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BEFORE THE ARBITRATOR

In the Matter of the Arbitration of a Dispute Between

WAUPACA COUNTY HIGHWAY DEPARTMENT EMPLOYEES,

LOCAL 1756, AFSCME, AFL-CIO

and

WAUPACA COUNTY

Case 122

No. 59910

MA-11456

(Glocke Suspension Grievance)

Appearances:

Mr. Gerald Ugland, Staff Representative, Wisconsin Council 40, AFSCME, AFL-CIO, P.O. Box 44, Stevens Point, Wisconsin, appearing on behalf of Waupaca County Highway Department Employees, Local 1756.

Davis & Kuelthau, S.C., by Attorney James R. Macy, 219 Washington Avenue, P.O. Box 1278, Oshkosh, Wisconsin appearing on behalf of Waupaca County.

ARBITRATION AWARD

On May 2, 2001, the Waupaca County Highway Department Employees, Local 1756, AFSCME, AFL-CIO, (hereinafter "Union") requested that the Wisconsin Employment Relations Commission appoint a staff arbitrator to hear and decide a grievance pending between the parties. Lauri A. Millot, of the Commission's staff, was designated to arbitrate the dispute. A hearing was held before the undersigned on July 11, 2001, in Waupaca, Wisconsin. The hearing was transcribed. The parties submitted post-hearing briefs and reply briefs by October 16, 2001. Based upon the evidence and the arguments of the parties, the undersigned makes and issues the following Award.

ISSUES

The parties were unable to stipulate to the issues to be determined in this case.

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The Union frames the issue as:

Did the employer violate the collective bargaining agreement by notifying Thomas Glocke of a two-day suspension for leaving work after eight hours on November 20, 2000?

The County frames the issues as:

Did the County violate Article IX of the collective bargaining agreement when it gave Tom Glocke a two-day disciplinary suspension without pay for the incidents of November 20, 2000?

Based upon the relevant evidence and arguments in this case, the Arbitrator frames the issues as:

Whether the County had just cause to suspend the Grievant for two days for leaving work on November 20, 2000, prior to completing his work assignment? If so, what is the appropriate remedy?

RELEVANT CONTRACT LANGUAGE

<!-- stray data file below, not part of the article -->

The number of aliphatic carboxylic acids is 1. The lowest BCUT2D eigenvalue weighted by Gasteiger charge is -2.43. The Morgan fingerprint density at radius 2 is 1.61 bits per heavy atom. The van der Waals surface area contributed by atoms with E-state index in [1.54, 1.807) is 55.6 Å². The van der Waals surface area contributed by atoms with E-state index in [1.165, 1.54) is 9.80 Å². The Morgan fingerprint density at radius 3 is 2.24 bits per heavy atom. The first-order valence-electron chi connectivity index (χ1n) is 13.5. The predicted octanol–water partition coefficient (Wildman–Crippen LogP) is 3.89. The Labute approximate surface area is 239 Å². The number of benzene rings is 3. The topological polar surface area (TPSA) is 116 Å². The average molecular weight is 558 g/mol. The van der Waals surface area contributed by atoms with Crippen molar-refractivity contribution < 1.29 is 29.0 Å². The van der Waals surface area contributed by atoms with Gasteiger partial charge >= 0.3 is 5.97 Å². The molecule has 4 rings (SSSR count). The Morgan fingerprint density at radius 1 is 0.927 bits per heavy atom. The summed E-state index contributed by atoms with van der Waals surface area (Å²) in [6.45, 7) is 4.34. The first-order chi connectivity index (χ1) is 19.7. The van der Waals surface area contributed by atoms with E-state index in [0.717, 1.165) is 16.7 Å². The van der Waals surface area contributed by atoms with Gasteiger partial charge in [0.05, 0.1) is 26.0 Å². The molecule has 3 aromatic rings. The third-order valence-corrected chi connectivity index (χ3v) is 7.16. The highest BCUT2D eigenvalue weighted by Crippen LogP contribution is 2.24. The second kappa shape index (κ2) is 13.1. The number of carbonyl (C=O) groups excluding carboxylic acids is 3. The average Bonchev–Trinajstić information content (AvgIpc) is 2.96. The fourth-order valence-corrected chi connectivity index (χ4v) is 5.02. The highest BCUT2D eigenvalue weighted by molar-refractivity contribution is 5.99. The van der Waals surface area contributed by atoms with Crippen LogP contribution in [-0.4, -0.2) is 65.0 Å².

Article II ­ Management Rights

. . .

B) To establish reasonable work rules and schedules of work;

. . .

D) To suspend, demote, transfer, discharge and take other disciplinary action against employees for just cause;

. . .

Article IX ­ Disciplinary Procedure

. . .

9.02 Any employee may be demoted, suspended or discharged or otherwise disciplined for just cause.

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9.03 Suspensions shall not be for less than two (2) days, but for serious offense or repeated violation, suspension may be more severe. No suspension shall exceed thirty (30) calendar days.

. . .

Article XIV ­ Normal Work Week & Work Day

. . .

14.02 The normal work week shall be forty (40) hours per week to be worked in five (5) consecutive eight (8) hour days, Monday through Friday. The normal hours of work shall be 7:00 a.m. to 12:00 noon and 12:30 p.m. to 3:30 p.m. daily.

. . .

Article XVI ­ Authorized Absence

. . .

16.14 General: Unauthorized leave is grounds for disciplinary action.

BACKGROUND AND FACTS

Waupaca County (hereinafter "County") operates the Waupaca County Highway Department that provides road building and road maintenance functions for the County including snow removal during winter months. The Department has two (2) work locations; the main shop and office in Waupaca and the shop in the town of Helvetia.

Tom Glocke (hereinafter "Glocke") is a 16-year employee with the Waupaca County Highway Department. Glocke's current classification is Roller Operator and he works at the Helvetia Shop. During winter months, Glocke has a County snowplowing route in the Town of Union. Glocke's regular work hours are 7 a.m. to 3:30 p.m. Monday through Friday. Gary Chich is the Helvetia Shop Foreman and is Glocke's immediate supervisor.

Glocke has a disciplinary history that includes a verbal warning issued during February, 2000. On or about February 24, 2000, Glocke met with Dean Steingraber, Waupaca County Highway Commissioner, regarding Glocke's manner and use of leave time. Steingraber testified that his "concern was, that, number one, that any of his earned vacation, that he plan it, and not call the day of wanting that time off" because he wanted to ensure that the County work schedule was properly staffed. Steingraber further testified that due to Glocke's practice

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of exhausting his sick leave and vacation leave as soon as it was earned, he informed Glocke that if he wanted time off, he had to request it directly from Steingraber and that failure to do so could result in discipline. This discipline was not grieved.

A second discipline was issued to Glocke on May 18, 2000, for "unauthorized absence" for the dates May 3-5, 2000. Glocke completed an Unpaid and Union Paid Leave of Absence Request Form on May 5, 2000, for these dates. Steingraber testified that the reason Glocke was disciplined was because the leave was "not approved, not authorized" because Glocke requested the leave "after the fact." This discipline was also not grieved.